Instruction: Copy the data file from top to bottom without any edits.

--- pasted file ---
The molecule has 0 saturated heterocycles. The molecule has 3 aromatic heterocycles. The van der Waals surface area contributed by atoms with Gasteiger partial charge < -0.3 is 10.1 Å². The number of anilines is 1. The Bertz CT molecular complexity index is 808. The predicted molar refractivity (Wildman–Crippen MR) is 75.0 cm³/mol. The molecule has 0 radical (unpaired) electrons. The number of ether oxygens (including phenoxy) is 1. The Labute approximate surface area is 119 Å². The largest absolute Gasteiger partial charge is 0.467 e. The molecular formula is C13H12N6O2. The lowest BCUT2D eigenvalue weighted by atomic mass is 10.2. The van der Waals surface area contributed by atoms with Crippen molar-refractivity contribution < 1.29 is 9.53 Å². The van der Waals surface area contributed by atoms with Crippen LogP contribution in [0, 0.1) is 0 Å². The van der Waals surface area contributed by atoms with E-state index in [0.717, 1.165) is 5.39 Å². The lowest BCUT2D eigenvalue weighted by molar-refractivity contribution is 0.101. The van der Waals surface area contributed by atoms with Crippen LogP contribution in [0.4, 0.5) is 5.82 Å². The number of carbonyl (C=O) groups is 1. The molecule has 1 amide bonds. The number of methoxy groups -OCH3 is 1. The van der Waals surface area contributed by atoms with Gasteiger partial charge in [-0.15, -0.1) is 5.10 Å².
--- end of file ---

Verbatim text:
The molecule has 0 saturated heterocycles. The molecule has 3 aromatic heterocycles. The van der Waals surface area contributed by atoms with Gasteiger partial charge < -0.3 is 10.1 Å². The number of anilines is 1. The Bertz CT molecular complexity index is 808. The predicted molar refractivity (Wildman–Crippen MR) is 75.0 cm³/mol. The molecule has 0 radical (unpaired) electrons. The number of ether oxygens (including phenoxy) is 1. The Labute approximate surface area is 119 Å². The largest absolute Gasteiger partial charge is 0.467 e. The molecular formula is C13H12N6O2. The lowest BCUT2D eigenvalue weighted by atomic mass is 10.2. The van der Waals surface area contributed by atoms with Crippen molar-refractivity contribution < 1.29 is 9.53 Å². The van der Waals surface area contributed by atoms with Crippen LogP contribution in [0, 0.1) is 0 Å². The van der Waals surface area contributed by atoms with E-state index in [0.717, 1.165) is 5.39 Å². The lowest BCUT2D eigenvalue weighted by molar-refractivity contribution is 0.101. The van der Waals surface area contributed by atoms with Crippen LogP contribution in [0.4, 0.5) is 5.82 Å². The number of carbonyl (C=O) groups is 1. The molecule has 1 amide bonds. The number of methoxy groups -OCH3 is 1. The van der Waals surface area contributed by atoms with Gasteiger partial charge in [-0.15, -0.1) is 5.10 Å².